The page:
Thursday, October 21, 2010

Gloomy jobs picture for U.S.

They are not on the U.S. payrolls of American multinationals, but they are employed in other countries by subsidiaries and affiliates of U.S. multinationals operating in China and elsewhere abroad.

In 2008 that employment stood at 11,900,000 -- an increase of 729,000 in two years – according to the August report of the U.S. Commerce Department, which tracks such employment data.

Our de facto global labor force is likely to increase, meaning that more and more U.S. jobs will continue to go “off shore.” A preview of that trend is evident from the number of Americans who get federal assistance because off-shoring cost them their jobs.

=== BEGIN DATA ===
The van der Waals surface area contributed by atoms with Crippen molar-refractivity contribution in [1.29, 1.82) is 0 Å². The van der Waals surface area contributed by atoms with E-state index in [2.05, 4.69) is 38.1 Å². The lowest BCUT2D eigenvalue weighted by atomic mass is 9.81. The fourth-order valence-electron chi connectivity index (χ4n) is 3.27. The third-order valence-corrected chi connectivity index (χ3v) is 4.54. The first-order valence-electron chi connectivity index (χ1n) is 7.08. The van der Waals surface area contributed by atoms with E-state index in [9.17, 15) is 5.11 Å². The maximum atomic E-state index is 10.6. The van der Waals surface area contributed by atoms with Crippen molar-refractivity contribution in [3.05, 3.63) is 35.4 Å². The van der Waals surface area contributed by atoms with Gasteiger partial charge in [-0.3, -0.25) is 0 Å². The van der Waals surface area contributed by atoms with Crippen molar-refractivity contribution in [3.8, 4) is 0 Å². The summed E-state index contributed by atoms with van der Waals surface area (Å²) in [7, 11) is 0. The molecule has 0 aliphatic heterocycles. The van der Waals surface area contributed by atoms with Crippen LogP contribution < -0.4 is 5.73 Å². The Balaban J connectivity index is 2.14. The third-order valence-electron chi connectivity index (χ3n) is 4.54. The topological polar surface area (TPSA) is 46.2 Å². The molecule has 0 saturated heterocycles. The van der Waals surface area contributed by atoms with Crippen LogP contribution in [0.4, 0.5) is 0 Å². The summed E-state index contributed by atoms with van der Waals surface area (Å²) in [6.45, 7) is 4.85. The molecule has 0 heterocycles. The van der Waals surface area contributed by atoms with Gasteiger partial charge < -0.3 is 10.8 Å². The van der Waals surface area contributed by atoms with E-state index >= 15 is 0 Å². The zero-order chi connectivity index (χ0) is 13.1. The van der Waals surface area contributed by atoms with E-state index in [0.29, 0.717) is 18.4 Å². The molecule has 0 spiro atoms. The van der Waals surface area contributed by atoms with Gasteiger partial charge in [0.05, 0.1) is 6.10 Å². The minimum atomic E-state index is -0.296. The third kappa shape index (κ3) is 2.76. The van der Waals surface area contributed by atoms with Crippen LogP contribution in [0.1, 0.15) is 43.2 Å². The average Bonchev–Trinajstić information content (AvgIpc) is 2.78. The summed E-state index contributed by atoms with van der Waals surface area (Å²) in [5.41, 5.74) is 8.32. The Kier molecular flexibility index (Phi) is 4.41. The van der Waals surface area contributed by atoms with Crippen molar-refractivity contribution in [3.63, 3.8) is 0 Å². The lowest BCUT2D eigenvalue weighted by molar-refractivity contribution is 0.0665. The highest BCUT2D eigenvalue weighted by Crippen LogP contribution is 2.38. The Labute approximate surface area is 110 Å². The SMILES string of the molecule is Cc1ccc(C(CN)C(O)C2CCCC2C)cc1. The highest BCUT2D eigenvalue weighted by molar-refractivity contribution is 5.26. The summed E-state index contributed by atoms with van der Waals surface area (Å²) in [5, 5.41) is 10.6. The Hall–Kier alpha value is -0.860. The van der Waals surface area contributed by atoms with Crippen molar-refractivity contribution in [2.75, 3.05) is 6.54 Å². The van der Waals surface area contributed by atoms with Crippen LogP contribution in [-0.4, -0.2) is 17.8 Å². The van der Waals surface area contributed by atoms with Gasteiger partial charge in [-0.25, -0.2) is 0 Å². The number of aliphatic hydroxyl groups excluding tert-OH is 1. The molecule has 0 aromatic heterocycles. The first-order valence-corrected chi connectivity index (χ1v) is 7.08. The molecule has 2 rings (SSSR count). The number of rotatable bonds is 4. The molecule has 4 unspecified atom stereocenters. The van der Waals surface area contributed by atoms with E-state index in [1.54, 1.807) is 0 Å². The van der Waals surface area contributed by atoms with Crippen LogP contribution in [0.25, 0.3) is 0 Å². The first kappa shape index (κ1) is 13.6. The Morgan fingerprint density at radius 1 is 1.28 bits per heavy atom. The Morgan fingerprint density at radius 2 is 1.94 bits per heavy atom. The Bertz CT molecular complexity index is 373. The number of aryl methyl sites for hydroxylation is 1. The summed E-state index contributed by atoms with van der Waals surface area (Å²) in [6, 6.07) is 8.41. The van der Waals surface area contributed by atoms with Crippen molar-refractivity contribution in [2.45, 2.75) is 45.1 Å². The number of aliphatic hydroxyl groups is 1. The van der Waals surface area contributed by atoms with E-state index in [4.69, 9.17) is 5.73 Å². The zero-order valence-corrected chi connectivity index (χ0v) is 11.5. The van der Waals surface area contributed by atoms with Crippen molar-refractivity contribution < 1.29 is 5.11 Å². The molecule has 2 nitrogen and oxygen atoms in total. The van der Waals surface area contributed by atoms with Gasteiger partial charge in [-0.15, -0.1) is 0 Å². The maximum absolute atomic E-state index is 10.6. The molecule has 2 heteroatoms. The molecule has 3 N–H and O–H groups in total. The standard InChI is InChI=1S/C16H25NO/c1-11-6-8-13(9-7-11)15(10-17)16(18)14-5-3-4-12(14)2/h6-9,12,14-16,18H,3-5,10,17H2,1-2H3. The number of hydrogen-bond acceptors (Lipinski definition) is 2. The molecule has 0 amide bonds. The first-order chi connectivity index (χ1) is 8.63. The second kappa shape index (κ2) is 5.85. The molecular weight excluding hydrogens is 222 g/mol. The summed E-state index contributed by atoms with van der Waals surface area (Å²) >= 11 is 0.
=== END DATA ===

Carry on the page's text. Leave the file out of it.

As I learned from an article by Don Lee of the Los Angeles Times:

“For the six months that ended September 30, workers at about 1,200 offices and plants nationwide were approved for federal Adjustment Assistance. That’s about 20% more approvals than in the same six-month period last year, according to the U.S. Labor Department.”

In an analysis of a Bureau of Labor Statistics September report on U.S. employment and unemployment, the Economic Policy Institute wrote: “The labor market is now 1l,500,000 jobs below the level needed to restore the pre-recession unemployment rate (5.0% in December 2007)."

The September jobless rate was 9.6%. See
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